Magazine article Variety

The Good, the Baz and the Ugly

Magazine article Variety

The Good, the Baz and the Ugly

Article excerpt


The Good, the Baz and the Ugly


It don't mean a thing if it ain't got that bling in Baz Luhrmann's The Great Gatsby, which arrives six months after its originally scheduled December release date but maintains something of a gussied-up holiday feel, like the Macy's Thanksgiving Day Parade as staged by Liberace. Indeed, it comes as little surprise that the Aussie auteur behind the gaudy, more-is-more spectacles Moulin Rouge and Australia has delivered a Gatsby less in the spirit of F. Scott Fitzgerald's novel than in that of its eponymous antihero - a man who believes bejeweled excess will help him win the heart of the one thing his money can't buy.

Cinema audiences can prove as fickle and elusive as Daisy Buchanan, too, but a starry cast (and soundtrack) and sheer curiosity value will power this Warner/Village Roadshow co-production to career-best B.O. numbers for Luhrmann (a record currently held by Australia, at $211 million), if not quite enough to justify its supposed $127 million budget.

Like the blinking green beacon at the end of Daisy's dock, Fitzgerald's masterpiece has been a siren song for filmmakers since it was published in 1925. It is often said that great books make for inferior films and vice versa, but there is something particular about Gatsby that seems to defy the screen. Transformed into voiceover, the running first-person narration of Nick Carraway (here played by Tobey Maguire) turns stilted and dry. Scrutinized by the camera's gaze, Fitzgerald's symbols and signifiers become leaden with portent: the green light, the yellow roadster, the mountain of custom-tailored shirts, the unused swimming pool and the ever-watchful eyes staring out from the billboard of an enterprising Queens ocularist. With Luhrmann at the helm, those devices loom larger and more literal than ever.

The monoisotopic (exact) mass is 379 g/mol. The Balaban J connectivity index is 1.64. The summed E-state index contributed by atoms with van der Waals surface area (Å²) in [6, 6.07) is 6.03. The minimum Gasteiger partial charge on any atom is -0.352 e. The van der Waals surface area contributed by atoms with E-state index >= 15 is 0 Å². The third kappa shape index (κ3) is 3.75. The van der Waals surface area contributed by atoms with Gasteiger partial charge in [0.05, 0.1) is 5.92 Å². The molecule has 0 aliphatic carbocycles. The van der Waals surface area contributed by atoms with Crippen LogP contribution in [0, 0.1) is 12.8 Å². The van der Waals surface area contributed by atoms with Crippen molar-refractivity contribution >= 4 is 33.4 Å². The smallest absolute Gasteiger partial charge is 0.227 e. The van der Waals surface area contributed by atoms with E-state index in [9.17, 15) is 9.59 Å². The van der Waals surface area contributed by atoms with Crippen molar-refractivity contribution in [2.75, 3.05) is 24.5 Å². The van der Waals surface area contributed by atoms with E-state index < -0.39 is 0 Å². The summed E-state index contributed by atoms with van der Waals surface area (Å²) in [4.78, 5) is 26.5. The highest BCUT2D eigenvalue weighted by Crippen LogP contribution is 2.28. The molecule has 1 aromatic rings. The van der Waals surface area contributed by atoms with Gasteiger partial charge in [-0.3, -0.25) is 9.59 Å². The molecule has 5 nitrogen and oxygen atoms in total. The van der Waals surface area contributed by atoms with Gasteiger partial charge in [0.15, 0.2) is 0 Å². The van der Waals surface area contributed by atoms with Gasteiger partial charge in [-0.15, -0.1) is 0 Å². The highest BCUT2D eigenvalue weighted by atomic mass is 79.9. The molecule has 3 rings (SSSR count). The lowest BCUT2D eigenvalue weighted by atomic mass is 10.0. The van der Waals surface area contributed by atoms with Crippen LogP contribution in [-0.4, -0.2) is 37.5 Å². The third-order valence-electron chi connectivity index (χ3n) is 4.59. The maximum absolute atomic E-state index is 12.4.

Of course, to accuse Luhrmann (who also co-wrote the screenplay with frequent collaborator Craig Pearce) of overkill is a bit like faulting a leopard for his spots. Love it or hate it, take it or leave it, this is unmistakably his Gatsby through and through, and as with all such carte-blanche extravaganzas, it exudes an undeniable fascination - at least for a while. In the notes for his unfinished final novel, The Last Tycoon, Fitzgerald famously wrote, "action is character," but for Luhrmann action is production design, hairstyling, Prada gowns and sweeping, swirling, CGI-enhanced camera movements that offer more bird's-eye views of Long Island (actually the Fox Studios in Sydney) than The Hobbit did of Middle-earth. Arguably, the movie reaches its orgiastic peak 30 minutes in, with the first full reveal of Gatsby himself (Leonardo DiCaprio), accompanied by an explosion of fireworks and Gershwin on the soundtrack. Where, really, can one go from there?

But oh, how Luhrmann tries. Together with cinematographer Simon Duggan, he unleashes every manipulation he can think of - sepia flashbacks, smash zooms, split screens, superimpositions, period newsreel footage, new footage degraded to resemble period newsreel footage - all of it coming at you in three stereoscopic dimensions. Only occasionally does the style seem like an actual response to the text rather than a visual circus operating independently of it.

In one of the pic's more striking passages, Carraway's famous observation that he feels at once "within and without, simultaneously enchanted and repelled," becomes a lyrical mosaic of shared New York experience. …

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